A decade has passed since the Guinness World Records in 2008 awarded Indonesia the “highest rate” of deforestation on the planet, and yet we’re still seeing high rates of deforestation in Indonesia.

This is a result of the rapid growth in the use of palm oil—an ingredient found in soaps, shampoos, cookies, chips, and makeup. It’s basically in everything and everywhere.

Over the last 10 years, consumer companies like Unilever, Colgate Palmolive, and General Mills promised their customers that they would clean up the palm oil in their products by 2020—for the forest and the climate. However, with less than two years to go, forest destruction in Indonesia shows no sign of slowing down.

Greenpeace’s new report, Moment of Truth, reveals that brands are not on track to keep their promise of a clean palm oil supply chain by 2020. The problem keeps getting bigger and the responsibility lies with the companies profiting from this destruction.

In response, Greenpeace challenged 16 of the world’s leading brands to reveal where their palm oil comes from. Since the release of our report we now have 11 out of the 16 companies that have complied and three brands that continue to hide this information from the public. We’ve managed to shift corporate mindsets to disclose information that has been historically treated as confidential.

With the release of the Moment of Truth report, Greenpeace has managed to increase visibility across supply chains by piercing the veil of transparency and the non-disclosure agreements between brands and suppliers of palm oil. As a result, brands are no longer able to pretend their palm oil is clean—the data shows not only that brands are still using palm oil from destructive palm oil producers but also the specific dirty producers each is sourcing from.

What are the consequences of business as usual?

Let’s take a look:

Indonesia has more threatened and endangered species than any other country on Earth—largely due to the destruction of their habitats.

The Bornean orangutan population has decreased by half since 1999, with over 100,000 lost in the last 16 years. In 2017, a new species of orangutan, the Tapanuli, was discovered on Sumatra and it’s already endangered.

Around 24 million hectares of Indonesia’s rainforest were destroyed between 1990 and 2015.
And since 2012, 146 football fields of rainforests have been lost every hour—that’s one football field every 25 seconds.

There are still brands like Johnson & Johnson, Kraft-Heinz, and Smuckers that continue to keep this information in the dark and from the public. We must get brands to stick to their word and make sure that they don’t use palm oil that is made at the greatest cost: the rights of people, the lives of orangutans, our forests, and our climate.

The commitment doesn’t start in 2020. It needs to start now.

Learn more and read the report at

Diana Ruiz

Greenpeace USA Palm Oil Campaigner

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© Bjorn Vaugn / Greenpeace

Backstage with Greenpeace—the Event of the Year!

Held in April at our West Coast Action Center in Oakland, California, the 3rd Annual Backstage Gala provided an exciting behind the scenes look at what it takes to make Greenpeace so effective in our fight to save the planet. It was a chance to hear from esteemed event speakers and experience the action side of Greenpeace, with climbing demonstrations and the unfurling of a banner over the side of the event venue. Attendees had the opportunity to climb into Greenpeace’s hot air balloon basket, our Airship gondola, the rigid-inflatable boats, and our Greenpeace ambulance. They also experienced a real “lockdown,” and were able to use a lock box to experience true non-violent direct action.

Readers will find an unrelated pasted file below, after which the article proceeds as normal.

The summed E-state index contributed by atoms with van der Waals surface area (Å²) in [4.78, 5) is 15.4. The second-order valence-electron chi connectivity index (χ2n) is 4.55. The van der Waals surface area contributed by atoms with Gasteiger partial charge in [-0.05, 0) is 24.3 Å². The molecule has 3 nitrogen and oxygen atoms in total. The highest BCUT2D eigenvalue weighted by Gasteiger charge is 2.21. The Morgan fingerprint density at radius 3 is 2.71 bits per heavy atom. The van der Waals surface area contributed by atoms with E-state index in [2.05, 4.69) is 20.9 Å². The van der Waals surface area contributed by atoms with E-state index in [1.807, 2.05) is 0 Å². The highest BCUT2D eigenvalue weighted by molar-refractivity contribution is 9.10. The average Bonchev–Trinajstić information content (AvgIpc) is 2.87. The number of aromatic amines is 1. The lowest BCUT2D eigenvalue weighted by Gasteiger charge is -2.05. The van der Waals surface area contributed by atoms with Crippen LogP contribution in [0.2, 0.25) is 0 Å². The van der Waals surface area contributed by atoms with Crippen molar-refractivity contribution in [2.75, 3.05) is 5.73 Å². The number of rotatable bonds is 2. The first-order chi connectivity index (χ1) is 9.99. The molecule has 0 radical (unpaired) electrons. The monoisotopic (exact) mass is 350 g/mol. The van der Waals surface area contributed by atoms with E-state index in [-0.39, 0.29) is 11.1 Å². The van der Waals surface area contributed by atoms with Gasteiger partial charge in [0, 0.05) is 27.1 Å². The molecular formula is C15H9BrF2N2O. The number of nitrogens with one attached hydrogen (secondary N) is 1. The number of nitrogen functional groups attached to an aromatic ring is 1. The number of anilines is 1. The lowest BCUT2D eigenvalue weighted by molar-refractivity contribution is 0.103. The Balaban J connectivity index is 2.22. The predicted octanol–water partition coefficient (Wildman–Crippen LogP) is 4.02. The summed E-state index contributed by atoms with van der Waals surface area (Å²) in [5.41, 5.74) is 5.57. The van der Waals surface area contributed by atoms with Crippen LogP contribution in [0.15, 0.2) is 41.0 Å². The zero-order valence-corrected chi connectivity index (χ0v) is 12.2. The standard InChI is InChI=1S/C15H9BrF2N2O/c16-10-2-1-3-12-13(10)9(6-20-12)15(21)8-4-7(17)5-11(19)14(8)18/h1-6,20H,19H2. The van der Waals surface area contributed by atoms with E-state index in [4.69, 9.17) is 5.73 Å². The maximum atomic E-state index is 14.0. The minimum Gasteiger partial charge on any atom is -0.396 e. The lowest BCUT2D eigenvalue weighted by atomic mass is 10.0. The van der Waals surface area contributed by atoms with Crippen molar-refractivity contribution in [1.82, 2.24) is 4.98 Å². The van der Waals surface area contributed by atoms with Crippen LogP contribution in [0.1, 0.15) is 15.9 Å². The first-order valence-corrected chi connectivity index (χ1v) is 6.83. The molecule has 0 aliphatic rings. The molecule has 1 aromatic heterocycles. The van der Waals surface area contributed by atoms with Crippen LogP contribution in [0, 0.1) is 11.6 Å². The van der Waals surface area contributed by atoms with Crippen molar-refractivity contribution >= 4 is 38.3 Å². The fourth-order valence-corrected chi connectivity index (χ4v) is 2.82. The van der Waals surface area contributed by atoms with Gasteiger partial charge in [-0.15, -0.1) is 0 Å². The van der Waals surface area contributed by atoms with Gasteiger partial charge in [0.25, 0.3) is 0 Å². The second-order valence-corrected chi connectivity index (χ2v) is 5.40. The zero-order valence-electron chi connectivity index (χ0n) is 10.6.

An evening not to be missed, every year Backstage with Greenpeace provides a chance to mingle with fellow members of the Greenpeace community and raise funds for the cause that unites us all—creating the green and peaceful future we all want to see for people and the planet.

Find out more about this exciting event at!

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© Livia Ferguson / Greenpeace

Setting a Precedent—the Global Climate Action Summit

By Mary Sweeters

Greenpeace and our partner organizations across California saw a window of opportunity this year to raise expectations of what real climate leadership looks like among global elected officials. California’s outgoing governor, Jerry Brown, is often heralded as a climate hero, but dirty oil and gas extraction and refining in the state continues under his watch, creating ongoing public health problems for communities nearby and emitting significant carbon emissions. We’re joining forces with allies to pressure Governor Brown—and create a mandate for his successor—to halt the permits for oil and gas extraction and infrastructure as the start of a phaseout of fossil fuel production. This must happen as a just transition that protects industry workers and the communities most vulnerable to the impacts from fossil fuels.

This campaign is building in the lead-up to the Global Climate Action Summit that Governor Brown is hosting in San Francisco in mid-September of this year. The global spotlight will be on Brown to demonstrate bold climate leadership, and as the fifth-largest economy in the world, California has the ability to shift the climate narrative globally and to raise the bar on what climate leadership looks like.

Learn more and take action at

Mary Sweeters

Greenpeace USA Climate Campaigner

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© George Nikitin / Greenpeace

People Power Prevails—a Huge Win for Our Climate, Our Communities, and Indigenous Sovereignty!

By Charles Latimer